A: The song WGRC played (not WAKY) for not one but three days was "The Purple People Eater" by Sheb Wooley. WGRC (named for George Rogers Clark) were the call letters when we bought the station. During the marathon record play, WGRC was barely mentioned. The idea was to get people talking about what was going on at 790 kHz and get them to tune in and see. Then, on the morning of the fourth day we broke with the new format and proceeded to kick some serious butt!

Q: Why did McLendon sell the station...and how did you feel about that?

A: I think he wanted the money to buy an even larger market, which, as I recall, turned out to be Buffalo or Chicago. How did I feel about it? No feelings. It was a business decision. Emotions and business don't mix.

On March 22, 2005, former WKLO air personality and newsman Allen Bryan listened to our interview with Don Keyes and wrote:

I listened to this today, and would like to put some things in perspective.

When WAKY hit Louisville (if it was in 1958 as your info indicates) this was before I got there. I was just one year out of high school and living in Oklahoma, but I can bridge the knowledge gap a little because I worked with people who were at WKLO in '58.

Keyes was absolutely correct in saying that the Louisville market was ripe for the picking. Virtually ALL of the stations were still stuck in the late '40s/early '50s mode of block programming and network programming. I suspect that in the ratings, if there were any, the audience was pretty fragmented. WHAS was heavily dominated by the Bingham family that owned the newspaper, and their programming even years later was still stuck in the '40s.

What I can recall hearing about WKLO was that they followed the common practice of block programming, generally 15 minute segments, appealing to all kinds of listeners. Many of these 15-minute blocks were live music being performed in the studio. I know this type of radio well because my Dad was a program director in the '40s and '50s and I actually worked for him part time at KTOK in Oklahoma City. This was still a time when there were several radio networks that carried soap operas, prime time shows like Jack Benny, and network news. This was a carryover from the days before there was TV, which basically arrived in most markets in about 1949.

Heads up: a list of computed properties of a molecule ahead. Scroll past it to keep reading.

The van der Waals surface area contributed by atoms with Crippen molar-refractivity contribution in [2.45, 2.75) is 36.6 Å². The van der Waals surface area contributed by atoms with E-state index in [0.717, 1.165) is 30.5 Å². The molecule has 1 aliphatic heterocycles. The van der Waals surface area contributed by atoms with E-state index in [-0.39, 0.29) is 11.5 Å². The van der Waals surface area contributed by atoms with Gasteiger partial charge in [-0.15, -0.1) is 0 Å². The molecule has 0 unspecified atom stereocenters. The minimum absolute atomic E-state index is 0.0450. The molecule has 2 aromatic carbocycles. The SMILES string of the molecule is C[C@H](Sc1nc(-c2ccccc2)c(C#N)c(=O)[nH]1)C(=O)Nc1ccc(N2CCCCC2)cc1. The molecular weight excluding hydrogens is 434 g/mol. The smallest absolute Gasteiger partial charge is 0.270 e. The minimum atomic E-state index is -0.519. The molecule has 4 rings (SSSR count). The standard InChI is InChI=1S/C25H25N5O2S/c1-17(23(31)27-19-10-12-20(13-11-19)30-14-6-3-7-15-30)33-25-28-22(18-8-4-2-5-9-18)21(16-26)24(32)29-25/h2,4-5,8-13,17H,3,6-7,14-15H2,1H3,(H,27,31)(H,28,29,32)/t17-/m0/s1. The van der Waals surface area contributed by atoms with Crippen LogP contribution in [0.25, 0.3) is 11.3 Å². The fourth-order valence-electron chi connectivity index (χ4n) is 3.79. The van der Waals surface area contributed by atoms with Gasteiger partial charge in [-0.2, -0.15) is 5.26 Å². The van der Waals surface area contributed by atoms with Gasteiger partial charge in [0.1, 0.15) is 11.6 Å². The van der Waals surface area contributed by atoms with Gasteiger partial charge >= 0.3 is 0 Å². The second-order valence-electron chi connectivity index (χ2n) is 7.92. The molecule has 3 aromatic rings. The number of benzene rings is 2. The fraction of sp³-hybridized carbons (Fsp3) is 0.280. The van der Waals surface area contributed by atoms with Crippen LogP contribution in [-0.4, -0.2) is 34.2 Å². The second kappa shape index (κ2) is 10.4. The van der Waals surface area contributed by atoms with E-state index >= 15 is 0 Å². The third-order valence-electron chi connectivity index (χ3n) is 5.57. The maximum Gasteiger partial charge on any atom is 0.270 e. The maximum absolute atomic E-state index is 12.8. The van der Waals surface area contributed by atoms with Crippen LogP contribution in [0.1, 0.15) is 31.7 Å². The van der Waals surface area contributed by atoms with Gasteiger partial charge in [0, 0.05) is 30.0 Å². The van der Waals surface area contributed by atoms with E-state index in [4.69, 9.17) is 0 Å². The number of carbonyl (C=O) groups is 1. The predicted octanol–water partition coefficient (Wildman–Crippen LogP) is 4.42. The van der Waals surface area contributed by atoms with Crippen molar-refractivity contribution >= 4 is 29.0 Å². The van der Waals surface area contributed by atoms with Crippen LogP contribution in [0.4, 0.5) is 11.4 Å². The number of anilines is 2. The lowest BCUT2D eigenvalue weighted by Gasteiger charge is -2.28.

I don't know exactly when WKLO decided to compete with WAKY, but it was probably in the latter part of 1959 when Barney Groven was hired as PD. I came in May of '60, and Jim Fletcher had already been there since about December of '59. Some of the staff, like Bob Henry, were carryovers from the old days of WKLO.

Also sometime in the late '50s they moved from the Henry Clay Hotel which was at 3rd and Chestnut (the building is still there although it has been empty for years) to the Commonwealth Building at 4th and Broadway on the 20th floor. The Commonwealth Building is no longer there; it was torn down about 20 years ago and a new building was constructed at the site.

There is no question that WAKY totally blew everyone else away from the time they went on the air until late '60 or '61 when WKLO started making inroads, but they were still dominant from 3 p.m. -12 midnight because of their heavy emphasis on the kids and a much better signal after sundown.